A couple of weeks ago I was asked to speak to a group of lovely Scrum Masters about building a personal learning plan.  During our conversation I mentioned my feedback workshop.  This is great for opening discussion on what is often a difficult subject.  It is designed to show why giving feedback is important, and looks at which types of feedback are more useful than others.  I promised to post the workshop for them, so here it is.  (A little later than hoped….sorry about that Toby! ;))

I am due to run this exact session at our Polish office in Wroclaw in a couple of weeks time. If you are reading this, and you are due to attend one of those sessions….come on guys!  This counts as cheating 😉

So why do we need feedback?

From the minute we are born we are getting feedback from our environment and the people around us.

These are people who love us and care for our well being, and when we are very young we don’t take feedback personally.

Our self-worth is not attacked as we learn that Daddy doesn’t like crayon drawings directly on the wall for example.  So why does this change later?

I have a theory about this.

equationsWhen we are younger we are learning about the world and our place in it.  We need to understand how we can do things well enough to be able to then go on and do other, more interesting things.

[Tweet “What happens as we get older is that the feedback we get deteriorates in quality.”]

Eventually an awfully large percentage is the negative kind…”don’t do it that way”, “why haven’t you done this yet”.

As we grow from children to early adulthood, we become acutely aware how our feelings can be hurt when told we need to do things differently.

Crucially, because we empathise with people we care about, we also don’t want them to feel bad (like we did) by giving them feedback.

It is not our fault, but we come to believe that ‘feedback’ means only telling someone they are doing something wrong.  Occasionally we remember we should include adding something to show they should have done it, but not often or with conviction.

Often we have left it so long to give this feedback, that we have built up anger and frustration about the issue.  This in turn will drown out any good intentions we had.

And there we are, we just fulfilled all our fears about giving feedback in the first place!

[Tweet “This leads us to why it is so hard to give feedback. Quite frankly, we suck at it.”]

We started out well, and then got slightly worse, and worse and never really thought about why.   We just assumed it was part of “being a grown up”.

Receiving feedback sucks.

lollypopsWhich is how most of us have found ourselves in the realm of the “give no feedback at all, ever” solution.

Intellectually we know this isn’t great, yet emotionally it can be hard to persuade a team to do something so uncomfortable.

I’d like to make this easier for everyone, so I want to offer you a workshop you can run to help.

If you run this workshop, and then have look at the results of your (hugely unscientific) experiment will show you and your team some interesting things, a couple of which I’ll talk about now:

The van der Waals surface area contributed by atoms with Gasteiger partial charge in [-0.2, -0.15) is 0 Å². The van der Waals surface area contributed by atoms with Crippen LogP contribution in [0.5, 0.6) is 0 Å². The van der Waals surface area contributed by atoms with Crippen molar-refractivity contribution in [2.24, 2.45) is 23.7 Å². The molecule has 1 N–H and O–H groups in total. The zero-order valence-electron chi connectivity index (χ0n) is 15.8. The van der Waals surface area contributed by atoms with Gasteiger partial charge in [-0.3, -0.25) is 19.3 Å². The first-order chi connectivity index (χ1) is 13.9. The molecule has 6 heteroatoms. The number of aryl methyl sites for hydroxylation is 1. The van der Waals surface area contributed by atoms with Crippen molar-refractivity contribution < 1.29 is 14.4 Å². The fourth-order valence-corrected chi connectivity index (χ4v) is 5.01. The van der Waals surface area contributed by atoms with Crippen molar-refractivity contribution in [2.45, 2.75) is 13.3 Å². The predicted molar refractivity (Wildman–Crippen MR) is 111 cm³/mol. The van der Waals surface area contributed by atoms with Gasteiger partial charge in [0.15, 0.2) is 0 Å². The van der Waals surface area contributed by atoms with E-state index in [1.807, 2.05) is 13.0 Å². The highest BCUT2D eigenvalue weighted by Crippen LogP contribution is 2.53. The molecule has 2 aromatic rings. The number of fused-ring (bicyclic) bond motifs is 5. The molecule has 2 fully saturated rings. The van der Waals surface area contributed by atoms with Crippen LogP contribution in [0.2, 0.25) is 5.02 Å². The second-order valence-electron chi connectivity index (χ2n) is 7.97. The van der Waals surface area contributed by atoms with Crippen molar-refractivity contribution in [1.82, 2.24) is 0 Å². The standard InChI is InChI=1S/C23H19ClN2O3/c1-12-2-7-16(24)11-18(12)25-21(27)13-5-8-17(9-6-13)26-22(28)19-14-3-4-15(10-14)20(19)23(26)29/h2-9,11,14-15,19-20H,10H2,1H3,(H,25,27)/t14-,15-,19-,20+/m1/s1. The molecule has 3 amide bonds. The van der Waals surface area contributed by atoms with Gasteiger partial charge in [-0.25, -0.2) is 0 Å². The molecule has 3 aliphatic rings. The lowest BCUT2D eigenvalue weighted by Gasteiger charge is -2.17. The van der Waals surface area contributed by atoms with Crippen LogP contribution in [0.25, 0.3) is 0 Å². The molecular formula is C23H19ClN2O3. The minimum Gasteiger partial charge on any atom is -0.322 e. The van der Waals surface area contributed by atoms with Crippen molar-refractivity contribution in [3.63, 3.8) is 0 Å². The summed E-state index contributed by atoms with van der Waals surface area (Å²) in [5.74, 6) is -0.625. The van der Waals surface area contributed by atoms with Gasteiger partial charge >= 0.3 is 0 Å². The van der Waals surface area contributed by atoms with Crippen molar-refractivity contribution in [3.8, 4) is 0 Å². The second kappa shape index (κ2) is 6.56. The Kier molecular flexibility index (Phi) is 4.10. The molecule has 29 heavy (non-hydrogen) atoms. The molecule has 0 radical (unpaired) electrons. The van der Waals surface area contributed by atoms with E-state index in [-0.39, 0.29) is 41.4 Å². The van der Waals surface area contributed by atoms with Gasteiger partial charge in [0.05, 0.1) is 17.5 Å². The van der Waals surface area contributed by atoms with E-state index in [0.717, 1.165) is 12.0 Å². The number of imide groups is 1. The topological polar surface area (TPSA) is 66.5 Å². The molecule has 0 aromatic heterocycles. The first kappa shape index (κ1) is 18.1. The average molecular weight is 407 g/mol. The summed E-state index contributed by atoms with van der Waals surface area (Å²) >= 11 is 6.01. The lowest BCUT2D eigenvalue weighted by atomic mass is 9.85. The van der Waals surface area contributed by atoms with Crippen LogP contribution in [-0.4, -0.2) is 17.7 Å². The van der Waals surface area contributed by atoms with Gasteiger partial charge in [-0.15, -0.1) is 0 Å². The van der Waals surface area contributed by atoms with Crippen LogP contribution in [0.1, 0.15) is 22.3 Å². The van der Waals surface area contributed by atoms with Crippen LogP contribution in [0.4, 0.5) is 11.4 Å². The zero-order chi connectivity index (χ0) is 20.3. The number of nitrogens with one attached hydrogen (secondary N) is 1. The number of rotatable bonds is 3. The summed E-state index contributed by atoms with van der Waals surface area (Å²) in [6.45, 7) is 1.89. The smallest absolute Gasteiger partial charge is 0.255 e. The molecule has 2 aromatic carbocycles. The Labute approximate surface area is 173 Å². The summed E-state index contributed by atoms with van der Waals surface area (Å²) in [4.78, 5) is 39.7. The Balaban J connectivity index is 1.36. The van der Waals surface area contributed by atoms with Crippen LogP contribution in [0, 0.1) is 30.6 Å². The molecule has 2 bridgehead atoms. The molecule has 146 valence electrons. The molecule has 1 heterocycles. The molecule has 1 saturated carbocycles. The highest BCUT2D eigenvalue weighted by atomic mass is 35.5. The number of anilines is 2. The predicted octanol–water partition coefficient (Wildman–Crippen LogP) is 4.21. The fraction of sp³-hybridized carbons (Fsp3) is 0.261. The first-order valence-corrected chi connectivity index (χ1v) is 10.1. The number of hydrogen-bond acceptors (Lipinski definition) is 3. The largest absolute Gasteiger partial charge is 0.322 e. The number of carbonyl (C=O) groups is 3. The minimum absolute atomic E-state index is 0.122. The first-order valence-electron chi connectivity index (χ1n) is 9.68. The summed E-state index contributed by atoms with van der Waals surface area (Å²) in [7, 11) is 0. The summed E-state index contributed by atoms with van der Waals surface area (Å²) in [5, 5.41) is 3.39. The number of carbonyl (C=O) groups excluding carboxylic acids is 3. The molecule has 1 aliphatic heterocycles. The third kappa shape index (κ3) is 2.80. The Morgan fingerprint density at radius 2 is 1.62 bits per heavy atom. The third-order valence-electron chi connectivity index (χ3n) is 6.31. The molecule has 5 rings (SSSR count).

The results for the ‘no feedback’ come out consistently worse than any other feedback style!  Yet it is what most people resort to doing.

Here are the 2 most common reasons given by the workshop attendees:

  1. It was easier to give no feedback than to give negative feedback
  2. It was also less emotional to receive no feedback than to receive negative feedback (I’ll come back to why in a minute)

Hardly surprising that human beings once again take the path of least resistance.

Purely Positive Feedback is Fools Gold!    Cheerleader

The other side of this coin is the ‘purely positive’ feedback (I have called it cheer-leading in the workshop materials).  To be honest, this is the feedback equivalent of fools gold.

It is also where many people go (and stay) when they decide to start giving and receiving feedback.

This is because it feels great to give and to receive this kind of feedback – at first.  After a while, compliments wear thin and become cheapened with over-use.

It’s also really difficult for the person receiving nothing but positive feedback to improve their performance at all.  If you are really lucky its like training a rat to push a lever to receive a reward.

There’s a whole lot of rat-NOT-pushing-the-lever, and a whole lot of rat-pushing-the-lever-but-not-understanding-the relationship-to the-reward before you get to cause and effect.  Its a s…..l…..o….w way to learn.

This workshop will give you 3 things

  1. Help introduce your team to the idea of feedback.
  2. It will show them how different types of feedback do and don’t work.
  3. It will give you several small ‘next steps’ for taking this forward with them

Download the workshop, with links to all printed materials here:

 Feedback Workshop Download


I always seem to finish my posts by emphasising that changing behaviour rarely happens overnight – even if you are very motivated to change.  This is no different.  I hope you enjoy the workshop and the game I recommend for next steps afterwards 🙂